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Contractor Agrees to Pay More Than $1 Million to Resolve Lawsuit for Overbilling in Federal Contracts

The settlement resolves allegations that from January 2016 through January 2017, ADSI submitted proposals for contracts that included an unapproved cost rate to which ADSI was not entitled.

Airbus U.S. Space & Defense Inc., formerly known as Airbus Defense and Space Inc. (ADSI), has agreed to pay to the United States $1,043,475 to resolve allegations that it violated the False Claims Act by billing impermissible fees in contracts with a number of federal agencies.

“Government contractors have a responsibility to bill the government both accurately and transparently,” said Acting Assistant Attorney General Brian M. Boynton of the Justice Department’s Civil Division. “Companies that knowingly inflate their costs or otherwise improperly bill the government will be held accountable.”

“This settlement underscores the important role that whistleblowers continue to serve in protecting critical taxpayer resources,” said Acting U.S. Attorney Raj Parekh for the Eastern District of Virginia. “We encourage individuals who uncover suspected misconduct regarding federal contracts to come forward and report their observations.”

“Government contractors who deliberately inflate profits at the expense of our military and taxpayer will be held accountable,” said Special Agent in Charge Christopher Dillard of the Mid-Atlantic Field Office for the Department of Defense Office of Inspector General, Defense Criminal Investigative Service (DCIS). “This civil settlement reflects DCIS’ commitment to work with our law enforcement partners to tenaciously investigate those alleged to have overcharged the Department of Defense.”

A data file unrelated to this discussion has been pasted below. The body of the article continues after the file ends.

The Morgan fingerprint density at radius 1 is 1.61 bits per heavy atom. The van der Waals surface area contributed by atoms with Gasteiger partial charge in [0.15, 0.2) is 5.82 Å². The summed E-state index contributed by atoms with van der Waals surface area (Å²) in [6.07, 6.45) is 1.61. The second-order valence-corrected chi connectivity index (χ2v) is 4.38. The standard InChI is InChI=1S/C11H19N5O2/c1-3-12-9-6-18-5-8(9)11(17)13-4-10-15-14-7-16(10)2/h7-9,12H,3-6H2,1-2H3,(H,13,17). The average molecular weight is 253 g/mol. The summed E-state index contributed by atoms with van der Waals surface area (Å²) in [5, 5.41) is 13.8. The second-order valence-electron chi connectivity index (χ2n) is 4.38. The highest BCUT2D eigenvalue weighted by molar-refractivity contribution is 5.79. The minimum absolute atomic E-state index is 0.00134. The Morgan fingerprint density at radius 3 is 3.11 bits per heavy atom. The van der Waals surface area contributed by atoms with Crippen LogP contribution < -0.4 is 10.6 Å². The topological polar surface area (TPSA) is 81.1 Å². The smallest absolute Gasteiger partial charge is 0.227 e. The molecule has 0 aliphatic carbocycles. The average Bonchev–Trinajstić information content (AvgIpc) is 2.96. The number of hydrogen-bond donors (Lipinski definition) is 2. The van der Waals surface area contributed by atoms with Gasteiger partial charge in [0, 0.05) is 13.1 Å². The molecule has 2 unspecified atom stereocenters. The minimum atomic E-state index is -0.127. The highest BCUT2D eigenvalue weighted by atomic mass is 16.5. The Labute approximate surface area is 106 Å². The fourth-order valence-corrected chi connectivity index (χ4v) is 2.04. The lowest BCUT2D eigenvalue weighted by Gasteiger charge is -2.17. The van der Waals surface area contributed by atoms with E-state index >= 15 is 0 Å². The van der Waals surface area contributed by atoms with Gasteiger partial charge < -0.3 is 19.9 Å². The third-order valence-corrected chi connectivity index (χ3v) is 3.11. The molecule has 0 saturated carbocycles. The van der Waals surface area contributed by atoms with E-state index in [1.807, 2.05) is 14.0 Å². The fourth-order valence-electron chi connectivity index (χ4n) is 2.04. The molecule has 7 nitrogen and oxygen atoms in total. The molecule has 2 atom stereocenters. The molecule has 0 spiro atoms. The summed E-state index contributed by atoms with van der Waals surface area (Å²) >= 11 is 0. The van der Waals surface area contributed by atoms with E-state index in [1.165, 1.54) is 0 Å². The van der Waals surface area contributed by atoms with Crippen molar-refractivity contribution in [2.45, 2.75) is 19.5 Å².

The settlement resolves allegations that from January 2016 through January 2017, ADSI submitted proposals for contracts that included an unapproved cost rate to which ADSI was not entitled. ADSI referred to this as the “Orlando Factor.” The government further alleged that on certain contracts, during 2013 through 2020, ADSI charged federal government agencies an additional fee from its affiliates on top of ADSI’s own fee for parts ADSI acquired from its affiliates, but did not accurately disclose this affiliate fee to the government. Finally, the government alleged that ADSI charged a third-party contractor an excessive monthly storage fee to store a radar system purchased to support a contract with the U.S. Navy. The contractor passed along the full storage fees charged by ADSI to the U.S. Navy. However, ADSI did not disclose that they paid only a portion of those storage fees to store the radar system.

The civil settlement includes the resolution of claims brought under the qui tam or whistleblower provisions of the False Claims Act by a former ADSI employee. The False Claims Act permits private parties to sue for false claims on behalf of the United States and to share in any recovery. The qui tam case is captioned U.S. ex rel. Kmec v. Airbus Defense and Space, Inc., et al., No. 1:19-cv-660 (E.D. Va.). The former ADSI employee will receive $157,220 of the False Claims Act settlement.

The settlement was the result of a coordinated effort between the Civil Division’s Commercial Litigation Branch (Fraud Section) and the U.S. Attorney’s Office for the Eastern District of Virginia, with investigative support from the DCIS and the U.S. Army Criminal Investigation Division.

Read more at the Justice Department

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